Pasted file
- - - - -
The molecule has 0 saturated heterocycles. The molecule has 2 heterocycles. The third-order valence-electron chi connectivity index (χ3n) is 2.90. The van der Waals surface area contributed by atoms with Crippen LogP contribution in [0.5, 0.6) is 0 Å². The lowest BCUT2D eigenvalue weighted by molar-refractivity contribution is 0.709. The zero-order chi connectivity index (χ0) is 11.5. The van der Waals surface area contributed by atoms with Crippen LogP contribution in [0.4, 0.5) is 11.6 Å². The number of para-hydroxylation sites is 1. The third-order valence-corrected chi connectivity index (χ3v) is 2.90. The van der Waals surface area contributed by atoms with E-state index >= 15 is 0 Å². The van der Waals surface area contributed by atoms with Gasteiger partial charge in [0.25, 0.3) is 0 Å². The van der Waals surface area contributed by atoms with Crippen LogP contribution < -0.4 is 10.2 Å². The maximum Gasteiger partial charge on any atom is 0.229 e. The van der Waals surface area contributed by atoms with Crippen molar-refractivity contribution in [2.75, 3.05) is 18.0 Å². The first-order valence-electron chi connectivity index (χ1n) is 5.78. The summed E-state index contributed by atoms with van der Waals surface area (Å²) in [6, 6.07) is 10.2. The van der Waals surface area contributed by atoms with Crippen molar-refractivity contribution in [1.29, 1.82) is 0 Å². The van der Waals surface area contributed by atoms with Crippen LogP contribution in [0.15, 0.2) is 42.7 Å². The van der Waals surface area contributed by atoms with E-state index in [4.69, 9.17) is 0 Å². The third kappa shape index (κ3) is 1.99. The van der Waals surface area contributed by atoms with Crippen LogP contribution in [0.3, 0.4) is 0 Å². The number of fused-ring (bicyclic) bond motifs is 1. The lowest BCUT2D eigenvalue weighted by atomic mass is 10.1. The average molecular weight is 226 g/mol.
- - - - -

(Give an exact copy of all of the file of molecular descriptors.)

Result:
The molecule has 0 saturated heterocycles. The molecule has 2 heterocycles. The third-order valence-electron chi connectivity index (χ3n) is 2.90. The van der Waals surface area contributed by atoms with Crippen LogP contribution in [0.5, 0.6) is 0 Å². The lowest BCUT2D eigenvalue weighted by molar-refractivity contribution is 0.709. The zero-order chi connectivity index (χ0) is 11.5. The van der Waals surface area contributed by atoms with Crippen LogP contribution in [0.4, 0.5) is 11.6 Å². The number of para-hydroxylation sites is 1. The third-order valence-corrected chi connectivity index (χ3v) is 2.90. The van der Waals surface area contributed by atoms with E-state index >= 15 is 0 Å². The van der Waals surface area contributed by atoms with Gasteiger partial charge in [0.25, 0.3) is 0 Å². The van der Waals surface area contributed by atoms with Crippen LogP contribution < -0.4 is 10.2 Å². The maximum Gasteiger partial charge on any atom is 0.229 e. The van der Waals surface area contributed by atoms with Crippen molar-refractivity contribution in [2.75, 3.05) is 18.0 Å². The first-order valence-electron chi connectivity index (χ1n) is 5.78. The summed E-state index contributed by atoms with van der Waals surface area (Å²) in [6, 6.07) is 10.2. The van der Waals surface area contributed by atoms with Crippen molar-refractivity contribution in [1.29, 1.82) is 0 Å². The van der Waals surface area contributed by atoms with Crippen LogP contribution in [0.15, 0.2) is 42.7 Å². The van der Waals surface area contributed by atoms with E-state index in [4.69, 9.17) is 0 Å². The third kappa shape index (κ3) is 1.99. The van der Waals surface area contributed by atoms with Crippen LogP contribution in [0.3, 0.4) is 0 Å². The number of fused-ring (bicyclic) bond motifs is 1. The lowest BCUT2D eigenvalue weighted by atomic mass is 10.1. The average molecular weight is 226 g/mol.